Gradually, details emerged of Justin’s conquests. The back row blondies were too born again Bush-loving for his liberal politics. He diagnosed them as screwed up emotionally by over-indulgent and yet meddlesome mommies who called them 40 times a day to ask if they’d eaten anything yet and were they taking their Adderall. He moved on to the Kappas who occupied the middle section, knocking off a bevy of Ashleys one by one. Then it was those pale twins—wow. Meghan was a semi-nympho who jumped Justin’s bones in the backseat of a friend’s Hummer on homecoming weekend. And at the time, Justin was dating Moira, the Ashley to the other’s Mary Kate. Moira was the brainier of the two but also the one who refused to compete with her sister to the point that she just rolled over and let Meghan take her boyfriend away.
That relationship lasted about two weeks, as Justin would tell me much later, when enough time had elapsed from our teacher-student relationship for him to start spilling the real dirt over many the long, gossipy lunch. I wouldn’t call him a womanizer. But he does seem to go through college girls the way women my age go through wrinkle creams. We both keep looking for the right one and when the latest doesn’t get the results we want, we push it to the back of the shelf and invest in a new one.
Justin has come the closest to a real relationship only once, as far as I know. That was with Melisande, a dance major from Southern Cal whose dad founded some Internet company from which he’d cashed out at 50 with about a billion smackeroos. When Melisande was a sophomore, her daddy dumped the mom and took up with a 19-year-old San Diego Chargers cheerleader, sending his 19-year-old daughter into a spiral of depression, bulimia and obsessive Vuitton acquisition.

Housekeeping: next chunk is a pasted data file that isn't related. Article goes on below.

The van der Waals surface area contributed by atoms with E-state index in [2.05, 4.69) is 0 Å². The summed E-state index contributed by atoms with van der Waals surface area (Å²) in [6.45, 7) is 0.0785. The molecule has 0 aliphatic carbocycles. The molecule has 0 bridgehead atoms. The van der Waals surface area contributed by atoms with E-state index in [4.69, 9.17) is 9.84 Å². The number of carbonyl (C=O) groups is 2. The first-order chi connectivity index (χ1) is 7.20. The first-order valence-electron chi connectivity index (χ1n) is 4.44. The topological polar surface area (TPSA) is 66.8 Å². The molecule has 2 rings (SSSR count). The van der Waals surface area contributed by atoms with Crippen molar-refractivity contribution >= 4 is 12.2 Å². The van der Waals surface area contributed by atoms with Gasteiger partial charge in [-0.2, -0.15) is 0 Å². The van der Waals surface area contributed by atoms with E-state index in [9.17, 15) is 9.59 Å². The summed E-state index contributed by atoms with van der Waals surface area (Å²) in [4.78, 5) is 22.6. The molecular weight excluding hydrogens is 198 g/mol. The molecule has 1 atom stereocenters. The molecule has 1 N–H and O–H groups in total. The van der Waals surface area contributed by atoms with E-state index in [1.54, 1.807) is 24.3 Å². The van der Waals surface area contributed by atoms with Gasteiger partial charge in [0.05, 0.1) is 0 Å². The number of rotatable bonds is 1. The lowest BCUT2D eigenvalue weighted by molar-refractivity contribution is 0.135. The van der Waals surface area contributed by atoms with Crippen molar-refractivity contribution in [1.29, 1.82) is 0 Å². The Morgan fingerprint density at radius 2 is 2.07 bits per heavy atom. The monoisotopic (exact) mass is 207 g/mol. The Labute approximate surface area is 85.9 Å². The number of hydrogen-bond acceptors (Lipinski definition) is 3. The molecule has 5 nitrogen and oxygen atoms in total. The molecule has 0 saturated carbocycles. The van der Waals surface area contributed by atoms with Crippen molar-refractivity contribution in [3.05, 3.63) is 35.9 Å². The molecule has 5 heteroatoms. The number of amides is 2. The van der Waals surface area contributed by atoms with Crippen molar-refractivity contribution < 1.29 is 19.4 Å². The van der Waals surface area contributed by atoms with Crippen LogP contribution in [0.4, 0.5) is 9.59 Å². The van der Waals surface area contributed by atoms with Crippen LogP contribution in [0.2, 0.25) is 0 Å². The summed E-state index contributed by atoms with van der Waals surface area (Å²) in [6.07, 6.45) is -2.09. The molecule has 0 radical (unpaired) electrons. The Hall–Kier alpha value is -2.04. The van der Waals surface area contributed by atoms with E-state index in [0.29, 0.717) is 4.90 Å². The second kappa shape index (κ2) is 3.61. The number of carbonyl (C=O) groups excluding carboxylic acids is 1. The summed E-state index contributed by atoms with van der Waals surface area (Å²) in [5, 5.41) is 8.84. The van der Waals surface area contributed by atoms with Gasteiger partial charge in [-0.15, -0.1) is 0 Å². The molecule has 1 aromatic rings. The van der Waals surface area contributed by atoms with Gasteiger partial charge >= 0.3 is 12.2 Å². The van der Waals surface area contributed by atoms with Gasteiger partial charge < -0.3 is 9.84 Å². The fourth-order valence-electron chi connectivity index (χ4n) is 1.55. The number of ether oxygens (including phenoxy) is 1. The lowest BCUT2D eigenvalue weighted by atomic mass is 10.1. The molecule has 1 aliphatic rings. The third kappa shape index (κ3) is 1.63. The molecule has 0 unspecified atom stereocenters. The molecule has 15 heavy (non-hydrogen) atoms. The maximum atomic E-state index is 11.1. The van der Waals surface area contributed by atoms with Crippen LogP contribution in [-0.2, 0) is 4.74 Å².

“I couldn’t keep up with all the pills she was on,” Justin would tell me. “And the more she took, the more she shopped. She came back from Neiman’s one afternoon and handed me six Jhane Barnes cashmere sweaters.”
They dated for about seven months, a record for the young swain. She moved into his townhouse, the one his folks bought as an investment that he could occupy for his sophomore to senior years. He took her to New York to see the latest shows. At spring break, she took him to Hawaii, where her father has a 10,000 square foot shack near Gomer Pyle’s macadamia farm.
Eventually Melisande’s insecurities wore him down, Justin said. The tearful phone calls with her alcoholic mom in the middle of the night. The way she lied to him all the time about how much she was spending and how much she was binging and purging.
The vomiting was really no fun. “I’d take her out for dinner and spend, like, $300 on sushi or lobster and before we left the restaurant, she’d go to the ladies’ room and barf it up. I got tired of kissing a pretty girl who tasted like throw-up,” he said.
He finally told her to get some help and get out of his townhouse. For about a month he fooled around with a Panamanian law student he met while they were both waiting to get hot stone massages at the ZaSpa. But she was high maintenance for other reasons and it didn’t work out.
Do you ever run into Melisande on campus? I asked him the other day. We were enjoying a good pinot noir on the sidewalk patio at Café Toulouse as beautiful people strolled by, Pottery Barn and Restoration Hardware shopping bags swinging at their sides. “I try not to,” he said, squinting those blue eyes into the low afternoon sun. “I’m afraid she’ll ask for those sweaters back.”